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Quebec Premier François Legault responds to a question during a news conference in Montreal, on Jan. 11.Paul Chiasson/The Canadian Press

The year has not started off well for François Legault.

The Quebec Premier seems to have lost the magic touch that allowed him to sail through the first 18 months of the COVID-19 pandemic with an approval rating that was the envy of his peers across Canada. His once uncanny political judgment has failed him in recent weeks – first, when he reintroduced a hated nighttime curfew, and then with his vindictive vow to tax unvaccinated Quebeckers.

Both measures flopped spectacularly because they were transparent attempts to divert public attention away from uncomfortable truths. The reintroduction of a curfew starting on New Year’s Eve reminded Quebeckers of the first difficult months of 2021, when they lived under a government order to remain in their homes after 8 p.m. While many people questioned the effectiveness of the curfew in reducing COVID-19 infections then, most seemed willing to defer to Mr. Legault’s judgment. But the Premier made a mistake in believing Quebeckers would accept going through that again without solid proof it was worth the sacrifice.

Not when no other province or U.S. state had ever resorted to such an extreme limit on its citizens’ freedom of movement. Not when even a country as overregulated as France, which had also imposed a curfew in early 2021, avoided reintroducing the measure as Omicron infections shattered daily case-count records.

By the time the fifth wave hit, Quebeckers had woken up to the fact that the reason they faced some of the strictest COVID-19 restrictions anywhere was that their health care system, the one Mr. Legault’s Coalition Avenir Québec government was elected in 2018 to fix, had gone from bad to worse.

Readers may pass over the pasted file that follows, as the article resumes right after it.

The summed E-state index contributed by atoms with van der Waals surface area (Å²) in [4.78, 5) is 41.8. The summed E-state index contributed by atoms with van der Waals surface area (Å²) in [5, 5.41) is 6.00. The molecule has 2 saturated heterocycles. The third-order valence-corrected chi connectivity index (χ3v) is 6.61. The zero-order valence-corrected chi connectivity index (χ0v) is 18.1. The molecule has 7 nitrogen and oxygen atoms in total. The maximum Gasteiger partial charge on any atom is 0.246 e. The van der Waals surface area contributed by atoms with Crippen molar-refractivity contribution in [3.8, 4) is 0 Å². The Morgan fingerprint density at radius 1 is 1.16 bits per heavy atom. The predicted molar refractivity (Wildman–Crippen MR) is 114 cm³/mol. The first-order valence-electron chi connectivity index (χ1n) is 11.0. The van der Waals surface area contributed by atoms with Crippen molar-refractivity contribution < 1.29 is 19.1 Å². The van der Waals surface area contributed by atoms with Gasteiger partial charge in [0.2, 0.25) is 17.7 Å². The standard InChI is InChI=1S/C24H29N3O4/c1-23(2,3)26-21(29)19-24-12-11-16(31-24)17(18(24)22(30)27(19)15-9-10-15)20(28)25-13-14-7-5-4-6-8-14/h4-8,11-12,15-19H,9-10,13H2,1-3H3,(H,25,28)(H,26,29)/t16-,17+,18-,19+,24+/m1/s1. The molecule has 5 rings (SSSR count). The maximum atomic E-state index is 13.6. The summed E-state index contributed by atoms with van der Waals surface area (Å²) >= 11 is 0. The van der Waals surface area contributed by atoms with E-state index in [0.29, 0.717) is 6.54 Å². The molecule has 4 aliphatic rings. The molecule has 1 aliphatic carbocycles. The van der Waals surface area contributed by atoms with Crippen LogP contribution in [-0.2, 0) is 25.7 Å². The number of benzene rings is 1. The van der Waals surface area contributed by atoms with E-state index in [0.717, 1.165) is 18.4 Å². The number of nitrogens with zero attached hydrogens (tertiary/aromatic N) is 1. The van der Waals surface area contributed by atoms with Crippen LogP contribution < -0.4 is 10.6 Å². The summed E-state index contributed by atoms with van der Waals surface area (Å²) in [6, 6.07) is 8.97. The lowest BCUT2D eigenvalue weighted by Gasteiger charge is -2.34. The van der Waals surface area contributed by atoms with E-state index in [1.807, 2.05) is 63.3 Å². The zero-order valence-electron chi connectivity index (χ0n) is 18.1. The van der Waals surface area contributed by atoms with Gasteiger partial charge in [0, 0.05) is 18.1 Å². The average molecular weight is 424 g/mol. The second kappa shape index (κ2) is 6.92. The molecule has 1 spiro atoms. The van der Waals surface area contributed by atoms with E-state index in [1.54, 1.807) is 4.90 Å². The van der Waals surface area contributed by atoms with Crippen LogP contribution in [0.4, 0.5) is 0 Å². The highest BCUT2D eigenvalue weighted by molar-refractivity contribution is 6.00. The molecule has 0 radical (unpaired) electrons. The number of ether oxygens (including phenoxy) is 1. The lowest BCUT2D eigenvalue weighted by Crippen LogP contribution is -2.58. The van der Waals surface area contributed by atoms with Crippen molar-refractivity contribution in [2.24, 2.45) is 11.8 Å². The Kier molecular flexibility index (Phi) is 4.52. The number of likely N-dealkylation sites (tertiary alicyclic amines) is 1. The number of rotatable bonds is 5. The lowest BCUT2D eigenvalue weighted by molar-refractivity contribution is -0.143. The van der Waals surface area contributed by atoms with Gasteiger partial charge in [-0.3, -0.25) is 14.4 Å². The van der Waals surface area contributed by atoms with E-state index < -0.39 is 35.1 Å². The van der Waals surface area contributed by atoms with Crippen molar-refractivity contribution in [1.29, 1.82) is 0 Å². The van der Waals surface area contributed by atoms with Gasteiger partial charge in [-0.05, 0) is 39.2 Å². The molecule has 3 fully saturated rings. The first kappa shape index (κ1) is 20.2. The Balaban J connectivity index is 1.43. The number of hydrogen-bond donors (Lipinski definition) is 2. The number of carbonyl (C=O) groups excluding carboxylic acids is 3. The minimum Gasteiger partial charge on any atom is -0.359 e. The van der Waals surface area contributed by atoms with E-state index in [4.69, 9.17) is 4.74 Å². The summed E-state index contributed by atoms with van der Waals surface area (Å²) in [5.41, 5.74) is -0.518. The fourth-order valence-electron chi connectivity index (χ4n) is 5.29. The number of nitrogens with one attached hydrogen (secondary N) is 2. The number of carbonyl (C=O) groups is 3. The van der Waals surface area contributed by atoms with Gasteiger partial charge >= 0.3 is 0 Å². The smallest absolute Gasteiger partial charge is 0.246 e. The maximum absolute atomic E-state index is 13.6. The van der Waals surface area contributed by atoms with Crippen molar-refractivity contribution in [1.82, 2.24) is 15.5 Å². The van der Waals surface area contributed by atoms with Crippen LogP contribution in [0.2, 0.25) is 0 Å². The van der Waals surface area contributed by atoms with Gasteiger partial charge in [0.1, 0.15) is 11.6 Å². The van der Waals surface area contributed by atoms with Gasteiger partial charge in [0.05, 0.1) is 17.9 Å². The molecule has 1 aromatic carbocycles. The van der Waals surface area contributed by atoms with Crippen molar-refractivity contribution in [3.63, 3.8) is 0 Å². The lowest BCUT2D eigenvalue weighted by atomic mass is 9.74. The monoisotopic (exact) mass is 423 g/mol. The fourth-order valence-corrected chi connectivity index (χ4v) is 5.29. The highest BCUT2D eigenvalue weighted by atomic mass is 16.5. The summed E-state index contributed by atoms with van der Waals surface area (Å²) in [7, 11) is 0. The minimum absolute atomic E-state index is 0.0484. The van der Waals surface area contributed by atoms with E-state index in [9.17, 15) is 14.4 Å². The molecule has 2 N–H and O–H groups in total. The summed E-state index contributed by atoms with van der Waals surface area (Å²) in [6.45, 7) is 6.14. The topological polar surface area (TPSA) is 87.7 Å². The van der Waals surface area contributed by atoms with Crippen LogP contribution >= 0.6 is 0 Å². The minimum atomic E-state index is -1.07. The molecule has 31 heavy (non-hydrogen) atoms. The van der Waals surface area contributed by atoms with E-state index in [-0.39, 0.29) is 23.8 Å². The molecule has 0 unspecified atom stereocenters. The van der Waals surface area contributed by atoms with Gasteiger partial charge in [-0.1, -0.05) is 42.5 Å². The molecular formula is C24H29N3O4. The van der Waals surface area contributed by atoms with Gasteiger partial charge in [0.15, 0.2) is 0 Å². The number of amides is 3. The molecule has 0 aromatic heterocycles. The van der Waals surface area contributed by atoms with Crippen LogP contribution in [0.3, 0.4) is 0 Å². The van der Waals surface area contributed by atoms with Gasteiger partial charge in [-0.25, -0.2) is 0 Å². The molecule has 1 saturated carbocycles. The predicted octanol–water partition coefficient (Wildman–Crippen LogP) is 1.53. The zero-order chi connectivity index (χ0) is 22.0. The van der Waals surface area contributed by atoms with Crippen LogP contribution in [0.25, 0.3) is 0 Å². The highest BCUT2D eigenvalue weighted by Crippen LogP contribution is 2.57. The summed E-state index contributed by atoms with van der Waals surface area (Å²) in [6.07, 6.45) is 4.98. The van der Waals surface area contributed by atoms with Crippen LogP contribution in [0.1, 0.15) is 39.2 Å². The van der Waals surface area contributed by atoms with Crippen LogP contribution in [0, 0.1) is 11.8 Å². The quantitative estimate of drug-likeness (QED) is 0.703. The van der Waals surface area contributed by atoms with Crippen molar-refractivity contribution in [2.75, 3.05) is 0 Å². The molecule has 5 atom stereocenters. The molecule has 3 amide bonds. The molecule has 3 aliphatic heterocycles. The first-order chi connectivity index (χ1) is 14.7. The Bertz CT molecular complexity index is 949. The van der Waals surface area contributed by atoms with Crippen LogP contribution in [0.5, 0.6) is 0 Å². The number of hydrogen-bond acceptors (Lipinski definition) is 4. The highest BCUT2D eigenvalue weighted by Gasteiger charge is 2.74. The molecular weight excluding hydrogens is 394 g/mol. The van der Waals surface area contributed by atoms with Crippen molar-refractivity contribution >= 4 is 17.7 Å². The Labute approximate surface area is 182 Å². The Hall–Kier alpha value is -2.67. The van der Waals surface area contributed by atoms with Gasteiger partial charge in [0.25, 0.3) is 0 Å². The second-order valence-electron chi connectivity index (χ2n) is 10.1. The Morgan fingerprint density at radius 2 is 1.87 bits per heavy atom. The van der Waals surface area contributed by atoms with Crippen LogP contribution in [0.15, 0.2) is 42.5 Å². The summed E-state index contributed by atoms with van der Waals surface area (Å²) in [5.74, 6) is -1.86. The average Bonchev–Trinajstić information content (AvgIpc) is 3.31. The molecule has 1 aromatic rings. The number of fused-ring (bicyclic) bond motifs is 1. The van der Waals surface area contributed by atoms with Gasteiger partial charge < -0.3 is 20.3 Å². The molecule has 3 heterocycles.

This time, Mr. Legault was forced to lift the curfew after only two weeks.

Should the unvaccinated pay a special tax?

Macron and Legault play politics with the unvaccinated

The curfew faux pas did not inflict as much political damage on the Premier, however, as his harebrained plan to tax unvaccinated Quebeckers, which he withdrew on Tuesday. Mr. Legault announced the measure in early January without offering the slightest detail about how it would work. “It’s not true that 10 per cent of the population is going to harm 90 per cent of the population by choking up our hospitals,” he said then, once again attempting to change the subject.

Polls showed that taxing the unvaccinated was broadly popular. But those against the measure opposed it with a passion. Public-health experts also spoke out against the proposal, saying the tax would fall disproportionately on marginalized Quebeckers whose hesitancy toward vaccines was best addressed with information rather than penalties. Public-policy experts raised ethical questions about the precedent created by singling out the unvaccinated. Would a “fat tax” be next?

Then, a Jan. 19 Leger internet poll showed a sudden surge in support for the fledgling Conservative Party of Quebec, which had been a non-factor in provincial politics until a populist Quebec City talk-radio host, Éric Duhaime, became its leader last year. The party, which has opposed vaccine mandates and most COVID-19 restrictions, doubled its support to 11 per cent from a December Leger poll and from barely 1.5 per cent in the 2018 election. Fully 22 per cent of Quebeckers between the ages of 35 and 54, the core of the CAQ base, said they would vote for Mr. Duhaime’s party, according to the internet poll, which did not provide a margin of error.

The erosion in CAQ support – down to 42 per cent from above 50 per cent throughout most of 2020 – clearly provoked Mr. Legault’s decision to scrap the vax tax. Backbench CAQ MNAs, who had been getting an earful from constituents, expressed their anxiety at a caucus meeting last week. Given the volatility of Quebec voters, most CAQ MNAs know how fast the political winds can change in the province.

With four opposition parties splitting the non-CAQ vote, Mr. Legault’s government remains overwhelmingly favoured to win re-election in October. But his honeymoon with Quebec voters is finally over. He is increasingly seen as a typical politician – and a highly manipulative one at that – rather than the transcendent figure of 2018 who would move Quebec beyond the sterile federalist-sovereigntist politics of the past.

The centrist Quebec Liberal Party still dominates the non-francophone vote. The leftist Québec Solidaire has a lock on francophone progressives. The Parti Québécois is holding on to what is left of the diehard sovereigntist supporters. The Conservative Party of Quebec has broken into the public consciousness and has eaten away at CAQ support on the right. Sooner or later, one of them is bound to become a real threat to Mr. Legault.

After a terrible January, Mr. Legault will need to watch his step from now on.

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